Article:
Working 4 days a week: A global study confirms the benefits

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In a world that never slows down, job burnout has become a very tangible problem. 

Many workers struggle to find work-life balance, leading to stress, anxiety, extreme burnout and even depression. In fact, the WHO says that in just 7 years’ time, mental health problems will be the biggest cause of sick leave. And the UN, in turn, shows that depression and anxiety cause the annual loss of 12 billion working days and around one billion dollars. Anxiety disorders are often triggered by prolonged exposure to stressful situations, however some people are more vulnerable to stress due to genetic factors, among other things.

Considering that problems at work and lack of work-life balance are one of the most common sources of stress, could the 4-day working week be part of a solution to mental health problems? After discovering the results of the world’s largest trial carried out in the UK by a team of scientists at Cambridge University, it has become increasingly obvious.

The study involved more than 3300 employees, who had their working hours reduced to four days a week (with no reduction in pay). The results show that by working four days and having three days off, employees are able to spend more time on their personal lives, resting, enjoying family, friends and hobbies, and taking care of themselves and their personal development. This, as the UK trial in late 2022 has shown, helps in reducing stress and anxiety, improves quality of life and makes people feel happier and healthier overall.  This can increase employee retention and reduce absenteeism, resulting in better performance and long-term benefits for the company.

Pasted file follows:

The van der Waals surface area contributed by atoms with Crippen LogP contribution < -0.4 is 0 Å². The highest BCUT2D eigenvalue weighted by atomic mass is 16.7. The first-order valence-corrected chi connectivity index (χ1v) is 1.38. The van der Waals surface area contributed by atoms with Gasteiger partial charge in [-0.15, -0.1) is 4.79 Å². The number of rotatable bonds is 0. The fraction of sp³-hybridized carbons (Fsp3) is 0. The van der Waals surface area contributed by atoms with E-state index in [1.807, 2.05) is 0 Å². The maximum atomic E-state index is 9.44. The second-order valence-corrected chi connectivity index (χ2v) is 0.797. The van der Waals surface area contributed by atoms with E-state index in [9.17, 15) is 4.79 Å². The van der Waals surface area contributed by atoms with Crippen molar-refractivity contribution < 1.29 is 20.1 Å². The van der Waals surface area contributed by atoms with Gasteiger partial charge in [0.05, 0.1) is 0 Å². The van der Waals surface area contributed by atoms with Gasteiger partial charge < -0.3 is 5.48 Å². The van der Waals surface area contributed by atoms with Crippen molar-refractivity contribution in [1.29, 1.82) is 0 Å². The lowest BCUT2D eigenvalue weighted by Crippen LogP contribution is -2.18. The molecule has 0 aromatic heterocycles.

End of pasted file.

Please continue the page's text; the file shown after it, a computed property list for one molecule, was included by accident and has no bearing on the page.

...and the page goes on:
But what about employers and productivity – wouldn’t they be affected by a four-day working week? Surprisingly, according to research, this is not necessarily the case:

  • According to a 2019 Microsoft Japan study, implementing the four-day work week in the enterprise increased productivity by 40% compared to the previous year. 
  • Meanwhile, the International Labour Organization (ILO) reported in its 2019 report that a shorter working week could improve the quality of work and personal life, which can increase motivation and job satisfaction.

Data suggests that, by having an extra day off, employees return to work feeling more rested, focused, motivated and less likely to procrastinate. Moreover, as the American Psychological Association points out, employees who have more time off to relax and do what they enjoy are more likely to feel energised and engaged at work. 

While this is clearly not applicable to all sectors, it seems that initial trials of 4-day working weeks show promising results. These kinds of measures can be very beneficial to reduce burnout and take care of the mental health of workers; especially those who are particularly vulnerable (because of their genetics or internal psychological factors) and/or who are exposed to environmental risk factors (because of their context, economic or family situation…).


日本マイクロソフト株式会社. (2019). Publicó los resultados de la medición de la efectividad del proyecto práctico interno «Work-Life Choice Challenge 2019 Summer» centrado en «Semana laboral de 4 días y semana laboral de 3 días». News Center Japan.

Staff, F. (2023, 21 febrero). La semana de 4 días convence a empresas británicas tras el mayor ensayo mundial. Forbes Colombia.